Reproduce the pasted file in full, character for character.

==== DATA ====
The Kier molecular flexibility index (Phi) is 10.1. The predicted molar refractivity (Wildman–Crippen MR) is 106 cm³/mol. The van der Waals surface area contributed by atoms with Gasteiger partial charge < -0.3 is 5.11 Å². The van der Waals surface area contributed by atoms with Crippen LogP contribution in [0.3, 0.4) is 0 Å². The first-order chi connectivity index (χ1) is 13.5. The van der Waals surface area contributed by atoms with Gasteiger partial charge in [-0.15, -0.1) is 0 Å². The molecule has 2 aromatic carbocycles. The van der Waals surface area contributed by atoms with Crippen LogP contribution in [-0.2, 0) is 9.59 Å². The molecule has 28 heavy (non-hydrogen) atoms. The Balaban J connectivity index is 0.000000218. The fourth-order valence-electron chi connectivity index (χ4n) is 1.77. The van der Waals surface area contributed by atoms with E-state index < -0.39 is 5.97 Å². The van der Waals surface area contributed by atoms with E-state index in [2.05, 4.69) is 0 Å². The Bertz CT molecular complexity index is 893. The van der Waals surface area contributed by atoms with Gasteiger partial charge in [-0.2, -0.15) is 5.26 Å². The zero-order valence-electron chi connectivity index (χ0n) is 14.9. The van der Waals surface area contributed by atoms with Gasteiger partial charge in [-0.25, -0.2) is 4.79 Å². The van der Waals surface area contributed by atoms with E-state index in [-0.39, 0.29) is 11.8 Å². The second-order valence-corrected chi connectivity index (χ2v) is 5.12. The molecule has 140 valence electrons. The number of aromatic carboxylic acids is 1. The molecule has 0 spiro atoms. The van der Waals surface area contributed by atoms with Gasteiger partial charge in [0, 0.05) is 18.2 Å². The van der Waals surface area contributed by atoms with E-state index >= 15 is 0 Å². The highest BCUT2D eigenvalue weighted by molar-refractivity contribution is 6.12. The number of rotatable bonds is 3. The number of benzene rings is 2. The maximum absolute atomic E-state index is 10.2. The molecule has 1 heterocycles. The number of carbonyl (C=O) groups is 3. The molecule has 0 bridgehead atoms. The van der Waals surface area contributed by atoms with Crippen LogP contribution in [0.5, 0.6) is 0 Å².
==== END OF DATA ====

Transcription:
The Kier molecular flexibility index (Phi) is 10.1. The predicted molar refractivity (Wildman–Crippen MR) is 106 cm³/mol. The van der Waals surface area contributed by atoms with Gasteiger partial charge < -0.3 is 5.11 Å². The van der Waals surface area contributed by atoms with Crippen LogP contribution in [0.3, 0.4) is 0 Å². The first-order chi connectivity index (χ1) is 13.5. The van der Waals surface area contributed by atoms with Gasteiger partial charge in [-0.15, -0.1) is 0 Å². The molecule has 2 aromatic carbocycles. The van der Waals surface area contributed by atoms with Crippen LogP contribution in [-0.2, 0) is 9.59 Å². The molecule has 28 heavy (non-hydrogen) atoms. The Balaban J connectivity index is 0.000000218. The fourth-order valence-electron chi connectivity index (χ4n) is 1.77. The van der Waals surface area contributed by atoms with E-state index < -0.39 is 5.97 Å². The van der Waals surface area contributed by atoms with E-state index in [2.05, 4.69) is 0 Å². The Bertz CT molecular complexity index is 893. The van der Waals surface area contributed by atoms with Gasteiger partial charge in [-0.2, -0.15) is 5.26 Å². The zero-order valence-electron chi connectivity index (χ0n) is 14.9. The van der Waals surface area contributed by atoms with Gasteiger partial charge in [-0.25, -0.2) is 4.79 Å². The van der Waals surface area contributed by atoms with E-state index in [-0.39, 0.29) is 11.8 Å². The second-order valence-corrected chi connectivity index (χ2v) is 5.12. The molecule has 140 valence electrons. The number of aromatic carboxylic acids is 1. The molecule has 0 spiro atoms. The van der Waals surface area contributed by atoms with Gasteiger partial charge in [0, 0.05) is 18.2 Å². The van der Waals surface area contributed by atoms with E-state index >= 15 is 0 Å². The highest BCUT2D eigenvalue weighted by molar-refractivity contribution is 6.12. The number of rotatable bonds is 3. The number of benzene rings is 2. The maximum absolute atomic E-state index is 10.2. The molecule has 1 heterocycles. The number of carbonyl (C=O) groups is 3. The molecule has 0 bridgehead atoms. The van der Waals surface area contributed by atoms with Crippen LogP contribution in [0.5, 0.6) is 0 Å².